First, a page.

Major projects often fail due to high complexity or many dependencies. Very often, this leads to damages in the millions for companies and the state.
Modularized megaprojects: Failure of Conventional Approaches (Part 1)Timo Gerhardt, Tuesday 18 October 2022 | Reading time: 4 min.
Tesla as a pioneer in the modularization of megaprojects
In Germany, it is almost a tradition that large public projects fail. A prime example in this context is the BER Airport. Originally, the megaproject was to be completed in 2007 at costs of only 2 billion euros. Instead, it did not open until 2020, at a total cost of over 6 billion euros.
A project of similar scope was the first Tesla Gigafactory in Nevada. This high-tech factory now produces batteries for the car manufacturer. Just two years after construction began on the 500,000 m² complex, the grand opening was to be the starting point for mass production of batteries. The cost was expected to be around $5 billion. After the start of construction in 2014, the Gigafactory was opened in 2016, and the planned costs were met.
In this two-part blog post, we show how the quality of planning can be so different for two projects of similar scope, and how Tesla was able to achieve much more efficient project delivery through modularization.
Monolithic project approach as reason for failure
Projects in the past have typically formed a self-contained, monolithic entity. They were also highly customized to the individual project goal. With such an approach, a project can always be executed in a goal-oriented manner and very specific requirements can easily be considered.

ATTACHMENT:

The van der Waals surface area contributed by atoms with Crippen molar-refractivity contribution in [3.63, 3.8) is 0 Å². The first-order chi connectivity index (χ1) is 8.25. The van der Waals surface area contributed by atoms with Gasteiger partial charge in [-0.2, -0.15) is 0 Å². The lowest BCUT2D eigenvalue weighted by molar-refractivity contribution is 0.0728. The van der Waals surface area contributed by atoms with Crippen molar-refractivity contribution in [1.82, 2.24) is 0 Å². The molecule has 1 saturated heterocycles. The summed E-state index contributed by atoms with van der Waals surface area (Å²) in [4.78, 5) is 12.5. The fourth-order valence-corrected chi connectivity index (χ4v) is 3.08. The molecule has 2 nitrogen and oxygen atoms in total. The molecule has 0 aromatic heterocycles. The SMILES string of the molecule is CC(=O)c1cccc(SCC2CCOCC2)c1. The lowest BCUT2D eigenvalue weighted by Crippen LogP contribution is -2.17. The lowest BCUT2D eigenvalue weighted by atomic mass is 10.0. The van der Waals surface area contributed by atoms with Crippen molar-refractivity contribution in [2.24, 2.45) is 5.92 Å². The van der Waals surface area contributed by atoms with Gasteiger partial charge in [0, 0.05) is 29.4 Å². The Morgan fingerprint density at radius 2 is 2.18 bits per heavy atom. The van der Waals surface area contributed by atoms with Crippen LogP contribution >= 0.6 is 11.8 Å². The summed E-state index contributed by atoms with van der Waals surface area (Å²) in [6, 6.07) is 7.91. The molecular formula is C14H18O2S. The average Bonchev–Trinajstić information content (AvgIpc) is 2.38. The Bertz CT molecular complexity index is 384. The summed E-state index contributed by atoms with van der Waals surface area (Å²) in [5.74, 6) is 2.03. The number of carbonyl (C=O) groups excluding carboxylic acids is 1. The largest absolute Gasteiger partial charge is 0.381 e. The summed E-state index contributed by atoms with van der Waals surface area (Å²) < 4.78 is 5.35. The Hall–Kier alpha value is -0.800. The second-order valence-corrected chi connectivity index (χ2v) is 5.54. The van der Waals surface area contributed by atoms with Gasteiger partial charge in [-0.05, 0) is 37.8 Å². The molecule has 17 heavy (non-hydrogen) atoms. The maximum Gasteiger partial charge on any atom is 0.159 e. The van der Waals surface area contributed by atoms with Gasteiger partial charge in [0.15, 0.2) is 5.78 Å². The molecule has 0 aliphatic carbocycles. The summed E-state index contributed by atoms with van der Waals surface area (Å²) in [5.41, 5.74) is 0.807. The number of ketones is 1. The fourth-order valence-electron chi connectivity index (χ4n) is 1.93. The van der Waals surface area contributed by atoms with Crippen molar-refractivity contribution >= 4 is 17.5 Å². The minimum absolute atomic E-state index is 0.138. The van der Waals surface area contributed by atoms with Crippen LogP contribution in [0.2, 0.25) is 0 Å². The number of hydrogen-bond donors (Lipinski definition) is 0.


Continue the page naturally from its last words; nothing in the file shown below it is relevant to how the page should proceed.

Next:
This approach also entails certain disadvantages. While the project forms a closed unit externally, there are strong dependencies within the project. Processes are highly interdependent. The stronger these dependencies are, the more fragile the construct is and the easier it is for minor inconsistencies to jeopardize the entire success of the project.
Even in the construction of Berlin Airport, delays in supposedly minor areas meant that the entire project had to be paused for months at a time because internal processes were not precisely coordinated. For example, the opening date was delayed by several months due to defective fire doors.
All or nothing
Furthermore, such a monolithic project approach means that the project only creates added value when it is 100% complete, which makes delays even more painful. Due to strong interdependencies, it was not possible to open individual parts of the BER airport while others were still under construction.
The all or nothing problem becomes most apparent when considering the project budget. Even though progress has been made in certain areas that could even operate and start generating value they cannot: only a 100% successfully completed project can start to make you money. The project is therefore either complete or completely useless. An airport that has been planned as one entity and is 95% complete is of no use whatsoever.
Due to its high complexity and a multitude of dependencies, a monolithic project approach is very risky. Failure in one area may disproportionately affect the project as a whole.
In the second part of our article, you will learn how the above-mentioned problems can be avoided by using modular project management and what practical relevance this technique already has for large projects.
It is not only by modularizing the project that certain errors or dangers can be minimized. A project management solution that fits your needs, such as InLoox, can also create added value for you and your project in this respect.